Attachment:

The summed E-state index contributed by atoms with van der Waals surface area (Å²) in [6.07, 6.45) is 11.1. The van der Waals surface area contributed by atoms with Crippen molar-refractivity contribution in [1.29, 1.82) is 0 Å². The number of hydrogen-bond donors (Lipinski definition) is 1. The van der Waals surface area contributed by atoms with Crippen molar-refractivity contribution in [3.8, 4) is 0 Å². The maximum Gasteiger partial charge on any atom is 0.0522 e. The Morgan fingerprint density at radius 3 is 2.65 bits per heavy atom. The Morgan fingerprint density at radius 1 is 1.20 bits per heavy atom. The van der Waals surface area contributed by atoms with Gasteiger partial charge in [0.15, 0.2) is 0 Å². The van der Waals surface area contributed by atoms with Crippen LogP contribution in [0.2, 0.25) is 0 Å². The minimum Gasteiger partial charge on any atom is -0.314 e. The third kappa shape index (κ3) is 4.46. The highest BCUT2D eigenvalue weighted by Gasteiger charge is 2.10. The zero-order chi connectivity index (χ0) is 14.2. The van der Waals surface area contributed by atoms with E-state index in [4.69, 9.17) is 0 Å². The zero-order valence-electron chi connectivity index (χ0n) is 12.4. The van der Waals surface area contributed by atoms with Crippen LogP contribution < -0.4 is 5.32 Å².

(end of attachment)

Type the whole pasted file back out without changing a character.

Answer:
The summed E-state index contributed by atoms with van der Waals surface area (Å²) in [6.07, 6.45) is 11.1. The van der Waals surface area contributed by atoms with Crippen molar-refractivity contribution in [1.29, 1.82) is 0 Å². The number of hydrogen-bond donors (Lipinski definition) is 1. The van der Waals surface area contributed by atoms with Crippen molar-refractivity contribution in [3.8, 4) is 0 Å². The maximum Gasteiger partial charge on any atom is 0.0522 e. The Morgan fingerprint density at radius 3 is 2.65 bits per heavy atom. The Morgan fingerprint density at radius 1 is 1.20 bits per heavy atom. The van der Waals surface area contributed by atoms with Gasteiger partial charge in [0.15, 0.2) is 0 Å². The van der Waals surface area contributed by atoms with Crippen LogP contribution in [0.2, 0.25) is 0 Å². The minimum Gasteiger partial charge on any atom is -0.314 e. The third kappa shape index (κ3) is 4.46. The highest BCUT2D eigenvalue weighted by Gasteiger charge is 2.10. The zero-order chi connectivity index (χ0) is 14.2. The van der Waals surface area contributed by atoms with E-state index in [4.69, 9.17) is 0 Å². The zero-order valence-electron chi connectivity index (χ0n) is 12.4. The van der Waals surface area contributed by atoms with Crippen LogP contribution < -0.4 is 5.32 Å².